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A synopsis of juvenile oyster disease (JOD) experimental studies in Crassostrea virginica

Published online by Cambridge University Press:  15 April 1996

Earl J. Lewis
Affiliation:
National Marine Fisheries Service, Cooperative Oxford Laboratory, 904 S. Morris St., Oxford, Maryland 21654-9724, USA
C. Austin Farley
Affiliation:
National Marine Fisheries Service, Cooperative Oxford Laboratory, 904 S. Morris St., Oxford, Maryland 21654-9724, USA
Eugene B. Small
Affiliation:
Department of Zoology, University of Maryland, College Park, Maryland 20742, USA
Ana M. Baya
Affiliation:
Maryland Department of Agriculture, Animal Health Diagnostic Laboratory, College Park, Maryland 20740, USA
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Abstract

In the late 1980's juvenile oysters, Crassostrea virginica, spawned and cultured in New England and New York, began experiencing up to nearly 100% mortalities in some batches of juveniles. The cause of these mortalities was not ascertained immediately, but examination of dead and dying oysters did not reveal a previously recognized disease syndrome. Early studies showed that it was not an environmental or genetic problem, thus we hypothesized that a new, transmissible disease agent caused the observed mortality. This was verified under laboratory conditions where the disease was readily transmissible. Transmission was enhanced by warm water temperatures, 22–26 °C, and salinities of 18–30 ppt. Also, the infectious agent was filterable and sensitive to erythromycin, supporting the hypothesis that the causative agent may be a protistan parasite in the 2–6 μm size range. No evidence to support a viral or bacterial etiology was found.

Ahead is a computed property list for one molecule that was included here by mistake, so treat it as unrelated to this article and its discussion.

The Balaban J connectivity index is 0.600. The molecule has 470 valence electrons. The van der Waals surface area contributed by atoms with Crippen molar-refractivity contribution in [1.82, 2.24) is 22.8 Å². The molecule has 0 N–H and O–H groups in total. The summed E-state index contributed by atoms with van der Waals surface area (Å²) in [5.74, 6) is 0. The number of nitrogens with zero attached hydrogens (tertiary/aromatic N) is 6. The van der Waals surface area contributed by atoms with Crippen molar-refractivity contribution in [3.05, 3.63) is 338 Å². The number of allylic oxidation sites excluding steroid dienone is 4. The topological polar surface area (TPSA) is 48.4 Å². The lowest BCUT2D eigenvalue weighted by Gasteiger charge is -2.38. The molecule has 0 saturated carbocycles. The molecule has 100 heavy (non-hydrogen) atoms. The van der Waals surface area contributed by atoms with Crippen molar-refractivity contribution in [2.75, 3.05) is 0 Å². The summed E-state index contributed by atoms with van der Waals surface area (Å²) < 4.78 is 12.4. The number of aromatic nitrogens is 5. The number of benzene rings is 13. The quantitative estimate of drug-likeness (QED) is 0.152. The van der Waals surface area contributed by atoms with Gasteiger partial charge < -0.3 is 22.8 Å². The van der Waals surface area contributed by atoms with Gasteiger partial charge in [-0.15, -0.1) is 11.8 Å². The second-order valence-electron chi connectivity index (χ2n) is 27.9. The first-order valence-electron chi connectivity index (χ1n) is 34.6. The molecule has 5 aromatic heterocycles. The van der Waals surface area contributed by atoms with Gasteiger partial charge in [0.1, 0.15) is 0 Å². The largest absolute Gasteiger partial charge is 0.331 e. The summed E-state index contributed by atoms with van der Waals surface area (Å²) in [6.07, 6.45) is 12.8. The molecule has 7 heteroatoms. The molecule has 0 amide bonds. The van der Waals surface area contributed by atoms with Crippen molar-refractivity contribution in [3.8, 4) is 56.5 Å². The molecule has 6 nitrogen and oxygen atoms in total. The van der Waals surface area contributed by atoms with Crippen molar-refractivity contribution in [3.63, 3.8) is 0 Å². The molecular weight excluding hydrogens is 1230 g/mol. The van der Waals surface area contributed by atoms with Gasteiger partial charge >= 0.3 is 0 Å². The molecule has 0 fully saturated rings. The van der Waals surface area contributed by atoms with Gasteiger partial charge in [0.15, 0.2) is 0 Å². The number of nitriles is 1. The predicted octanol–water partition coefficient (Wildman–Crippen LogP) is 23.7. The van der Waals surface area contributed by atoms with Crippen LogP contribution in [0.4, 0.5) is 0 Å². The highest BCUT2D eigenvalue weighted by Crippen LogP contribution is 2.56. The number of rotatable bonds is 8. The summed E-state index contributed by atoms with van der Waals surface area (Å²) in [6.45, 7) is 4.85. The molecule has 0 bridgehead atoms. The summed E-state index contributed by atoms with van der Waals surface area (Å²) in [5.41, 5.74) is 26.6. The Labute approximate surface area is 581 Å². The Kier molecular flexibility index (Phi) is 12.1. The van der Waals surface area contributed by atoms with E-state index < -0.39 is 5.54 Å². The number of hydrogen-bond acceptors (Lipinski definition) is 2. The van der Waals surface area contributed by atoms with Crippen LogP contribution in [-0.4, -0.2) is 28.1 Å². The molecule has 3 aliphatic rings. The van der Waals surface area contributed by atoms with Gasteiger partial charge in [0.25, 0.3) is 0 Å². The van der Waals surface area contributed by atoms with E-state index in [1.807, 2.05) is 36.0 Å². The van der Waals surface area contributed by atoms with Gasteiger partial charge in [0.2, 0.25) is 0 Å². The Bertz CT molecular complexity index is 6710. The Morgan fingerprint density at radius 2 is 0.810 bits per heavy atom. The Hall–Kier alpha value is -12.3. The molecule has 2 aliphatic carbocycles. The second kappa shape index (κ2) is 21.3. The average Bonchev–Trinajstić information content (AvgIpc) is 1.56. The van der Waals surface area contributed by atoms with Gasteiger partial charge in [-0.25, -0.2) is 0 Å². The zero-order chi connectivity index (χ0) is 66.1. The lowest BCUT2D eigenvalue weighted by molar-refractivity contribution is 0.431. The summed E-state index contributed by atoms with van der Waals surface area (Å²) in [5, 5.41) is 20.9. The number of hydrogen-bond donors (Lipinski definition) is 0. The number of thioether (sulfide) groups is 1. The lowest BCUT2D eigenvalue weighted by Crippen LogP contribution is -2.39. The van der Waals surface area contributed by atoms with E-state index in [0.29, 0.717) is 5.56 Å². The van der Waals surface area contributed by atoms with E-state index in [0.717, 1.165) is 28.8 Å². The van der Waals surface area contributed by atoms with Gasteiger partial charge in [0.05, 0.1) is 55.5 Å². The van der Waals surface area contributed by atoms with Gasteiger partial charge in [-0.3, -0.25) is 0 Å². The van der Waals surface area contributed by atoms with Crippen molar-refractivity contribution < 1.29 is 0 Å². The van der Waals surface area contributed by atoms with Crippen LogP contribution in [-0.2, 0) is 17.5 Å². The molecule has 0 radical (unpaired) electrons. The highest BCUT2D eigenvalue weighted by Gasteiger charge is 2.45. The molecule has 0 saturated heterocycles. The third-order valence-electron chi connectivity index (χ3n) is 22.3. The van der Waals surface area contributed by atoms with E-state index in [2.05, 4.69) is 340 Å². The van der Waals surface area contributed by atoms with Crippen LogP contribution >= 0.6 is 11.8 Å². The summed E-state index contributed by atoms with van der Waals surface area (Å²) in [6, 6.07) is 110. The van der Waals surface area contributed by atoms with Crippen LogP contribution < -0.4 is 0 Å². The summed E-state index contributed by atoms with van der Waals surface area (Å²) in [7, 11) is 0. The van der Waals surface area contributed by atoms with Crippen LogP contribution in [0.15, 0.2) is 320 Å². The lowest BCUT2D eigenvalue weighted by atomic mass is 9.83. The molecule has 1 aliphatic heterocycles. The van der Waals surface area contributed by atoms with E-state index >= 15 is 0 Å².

Type
Research Article
Copyright
© IFREMER-Gauthier-Villars, 1996

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